Inside the March 2014 Issue



How You Can Find An Exoplanet
Using the Planet Hunters website, citizen scientists are adding to Kepler's treasure trove of new worlds. You only need a computer, an internet connection, and enthusiasm.
By Meg Schwamb

How to Build a Giant Telescope
Construction of the world's largest ground-based optical telescope takes astronomical engineering to the next level.
By Robert Zimmerman

Asteroid to Occult Regulus Over New York
Millions of viewers can see one of the brightest stars in the sky black out when an asteroid crosses in front of it.
By Steve Preston

New Jersey Quasar Quest
Observing these exotic objects is easier than most people think.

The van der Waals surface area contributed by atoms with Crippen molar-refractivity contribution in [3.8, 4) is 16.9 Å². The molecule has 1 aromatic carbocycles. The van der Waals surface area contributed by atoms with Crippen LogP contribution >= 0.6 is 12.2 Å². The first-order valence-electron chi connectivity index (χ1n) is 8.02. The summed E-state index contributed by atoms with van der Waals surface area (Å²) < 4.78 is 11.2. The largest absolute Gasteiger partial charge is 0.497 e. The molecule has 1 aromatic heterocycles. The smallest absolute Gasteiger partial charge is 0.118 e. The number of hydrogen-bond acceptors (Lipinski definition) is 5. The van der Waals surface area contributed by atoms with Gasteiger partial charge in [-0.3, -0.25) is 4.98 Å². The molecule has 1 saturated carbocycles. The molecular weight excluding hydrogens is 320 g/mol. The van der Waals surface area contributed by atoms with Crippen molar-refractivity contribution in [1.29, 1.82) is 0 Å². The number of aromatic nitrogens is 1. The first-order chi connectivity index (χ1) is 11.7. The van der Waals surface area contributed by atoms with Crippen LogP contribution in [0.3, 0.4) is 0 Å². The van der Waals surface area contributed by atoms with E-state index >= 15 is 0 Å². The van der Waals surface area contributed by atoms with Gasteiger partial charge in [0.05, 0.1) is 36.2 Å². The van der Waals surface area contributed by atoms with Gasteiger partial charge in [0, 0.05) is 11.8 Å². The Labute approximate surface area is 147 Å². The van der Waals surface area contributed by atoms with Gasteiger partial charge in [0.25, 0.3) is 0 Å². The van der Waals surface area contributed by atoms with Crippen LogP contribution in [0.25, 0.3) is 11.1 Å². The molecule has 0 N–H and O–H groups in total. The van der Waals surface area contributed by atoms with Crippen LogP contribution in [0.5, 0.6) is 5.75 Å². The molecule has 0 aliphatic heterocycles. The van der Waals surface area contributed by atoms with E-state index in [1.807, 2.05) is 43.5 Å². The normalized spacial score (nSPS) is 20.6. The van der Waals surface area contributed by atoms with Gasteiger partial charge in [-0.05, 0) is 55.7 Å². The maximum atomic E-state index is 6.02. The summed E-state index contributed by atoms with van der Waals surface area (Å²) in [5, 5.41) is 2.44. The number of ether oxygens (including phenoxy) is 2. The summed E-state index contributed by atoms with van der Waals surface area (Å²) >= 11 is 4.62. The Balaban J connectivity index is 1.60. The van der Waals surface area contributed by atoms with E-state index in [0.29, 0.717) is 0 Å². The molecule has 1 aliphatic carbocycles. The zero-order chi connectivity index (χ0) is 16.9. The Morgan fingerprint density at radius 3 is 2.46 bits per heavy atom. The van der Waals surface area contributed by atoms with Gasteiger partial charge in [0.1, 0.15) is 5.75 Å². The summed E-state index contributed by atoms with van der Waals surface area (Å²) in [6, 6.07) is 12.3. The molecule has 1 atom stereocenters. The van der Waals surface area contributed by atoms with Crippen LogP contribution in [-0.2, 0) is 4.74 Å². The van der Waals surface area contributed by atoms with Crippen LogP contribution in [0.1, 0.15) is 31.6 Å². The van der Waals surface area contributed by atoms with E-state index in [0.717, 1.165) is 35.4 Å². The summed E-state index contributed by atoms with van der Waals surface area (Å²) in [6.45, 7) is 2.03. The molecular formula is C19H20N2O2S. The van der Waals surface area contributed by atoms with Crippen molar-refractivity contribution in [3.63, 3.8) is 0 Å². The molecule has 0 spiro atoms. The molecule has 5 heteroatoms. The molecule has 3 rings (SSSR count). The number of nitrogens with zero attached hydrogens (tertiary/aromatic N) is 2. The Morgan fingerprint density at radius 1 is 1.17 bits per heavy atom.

By Bob Cava

New Mercury Map

The Origin of Stacking
Modern astroimagers owe a debt to the pioneers at the Lowell Observatory.
By Klaus Brasch



Become a Citizen Scientist
Learn more about the Mars and Space Warps citizen science projects.
By Meg Schwamb

The Megatelescopes are Coming
See the progress on three mammoth telescopes currently in development.
By Monica Young

Plane-Wave Products In-Depth
Senior editor Dennis di Cicco interviews vendors at the October 2013 Advanced Imaging conference.
By Dennis di Cicco

Lunar Librations
Librations and other lunar data for March 2014.
By Sean Walker



The Red Planet Approaches
Mars doubles in brightness during the month of March.
By Fred Schaaf

Changes on Mars
The nearby Red Planet displays remarkable changes every apparition.
By Sean Walker

iOptron's New ZEQ25GT Mount
There's more to this equatorial Go To mount than just a radical new design.
By Dennis di Cicco

Table of Contents
See what else March's issue has to offer.